Google did not “sell the name” of anyone. What they sold were ads that come up in the sidebar when someone posts a query about that name. The google ranks were not in question; Louis Vuitton’s official site was the #1 link. No one was impersonating LV; the issue was that LV was pissed that someone else was allowed to write the name. That is unreasonable.

    At best you can say that google aided and abeted the forgeries (by selling them ads), but I don’t buy that, and given the other coverage, I have serious doubts about that. I have no doubt that google does not “vet” the ads that they sell, and I do not think that they have a duty to do so.

  9. Eric says:

    Sorry for the delay in replying…I couldn’t get your site to come up for a while (figured someone — probably Frank J — hijacked your domain ;-).

    I’m not backing down on this one, though, based on my understanding of the specific facts of the case you cite. Google sold the name “Louis Vuitton” to someone other than Louis Vuitton so that the buyer could use it in his Google ads. In doing so, Louis Vuitton lost access to its own name for that purpose.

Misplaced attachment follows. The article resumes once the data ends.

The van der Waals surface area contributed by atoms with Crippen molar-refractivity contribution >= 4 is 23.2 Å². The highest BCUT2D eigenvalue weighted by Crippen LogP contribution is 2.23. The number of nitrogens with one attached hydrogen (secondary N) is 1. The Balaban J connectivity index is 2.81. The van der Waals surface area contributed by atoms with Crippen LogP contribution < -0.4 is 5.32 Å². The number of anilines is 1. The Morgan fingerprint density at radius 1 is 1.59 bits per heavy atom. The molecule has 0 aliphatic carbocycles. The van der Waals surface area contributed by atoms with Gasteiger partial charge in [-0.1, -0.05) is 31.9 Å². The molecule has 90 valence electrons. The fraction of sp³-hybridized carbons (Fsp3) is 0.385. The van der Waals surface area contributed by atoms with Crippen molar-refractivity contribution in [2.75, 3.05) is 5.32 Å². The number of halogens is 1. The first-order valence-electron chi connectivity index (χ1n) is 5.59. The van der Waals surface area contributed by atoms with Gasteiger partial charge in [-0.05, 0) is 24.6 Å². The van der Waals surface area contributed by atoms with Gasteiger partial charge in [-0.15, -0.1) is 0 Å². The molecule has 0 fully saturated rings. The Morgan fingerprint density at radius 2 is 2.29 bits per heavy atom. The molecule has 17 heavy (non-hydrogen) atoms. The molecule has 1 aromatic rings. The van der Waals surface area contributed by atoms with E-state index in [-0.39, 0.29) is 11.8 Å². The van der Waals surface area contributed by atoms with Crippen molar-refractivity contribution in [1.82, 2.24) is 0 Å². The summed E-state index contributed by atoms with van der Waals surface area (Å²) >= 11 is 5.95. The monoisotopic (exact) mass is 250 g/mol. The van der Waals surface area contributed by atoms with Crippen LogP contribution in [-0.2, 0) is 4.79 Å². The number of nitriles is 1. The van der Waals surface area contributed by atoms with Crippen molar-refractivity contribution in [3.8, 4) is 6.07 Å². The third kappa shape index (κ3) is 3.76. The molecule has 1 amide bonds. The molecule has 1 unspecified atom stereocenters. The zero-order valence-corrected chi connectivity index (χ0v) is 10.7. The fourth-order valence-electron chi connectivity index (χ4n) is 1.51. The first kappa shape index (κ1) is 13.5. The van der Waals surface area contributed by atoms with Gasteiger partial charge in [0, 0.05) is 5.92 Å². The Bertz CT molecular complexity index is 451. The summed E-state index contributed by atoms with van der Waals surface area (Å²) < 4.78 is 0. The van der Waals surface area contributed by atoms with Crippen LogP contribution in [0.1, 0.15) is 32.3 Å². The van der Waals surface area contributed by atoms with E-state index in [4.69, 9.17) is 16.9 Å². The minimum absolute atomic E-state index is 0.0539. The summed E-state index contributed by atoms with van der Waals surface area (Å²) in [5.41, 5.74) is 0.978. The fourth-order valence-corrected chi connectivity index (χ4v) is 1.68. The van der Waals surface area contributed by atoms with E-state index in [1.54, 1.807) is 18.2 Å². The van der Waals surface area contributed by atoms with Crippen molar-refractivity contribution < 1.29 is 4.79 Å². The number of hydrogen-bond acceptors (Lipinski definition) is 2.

If I’ve misunderstood the facts of the case, please educate me, but this seems to be almost a case of identity theft, with Google facilitating and profiting from it. If that’s not a violation of a fundamental property ownership right (the right to one’s own name), I’m not sure what is. But, then, perhaps you’re saying that no such rights exist, nor should they. That’s not a world I contemplate with delight.

  10. Phelps says:

    Heh. I spelled Indianapolis wrong.

  11. Eric says:

    …stop displaying advertisements for Vuitton’s rivals whenever Internet users typed Vuitton’s name…

    And the only way this happens is that those “rivals” purchased the use of Vuitton’s name from Google.

    Google’s responsibility to vet ads is limited (and I think its described in their terms of use), and that’s not my quibble. It does have a responsibility not to sell the right to use trademarks to non-trademark owners. It’s not a matter of simply “writing” the name. It’s the fact that once Google sold the right to use that name for purposes of Google’s ads, Vuitton itself no longer had access to its own name for the same ad. How is that fair or legal?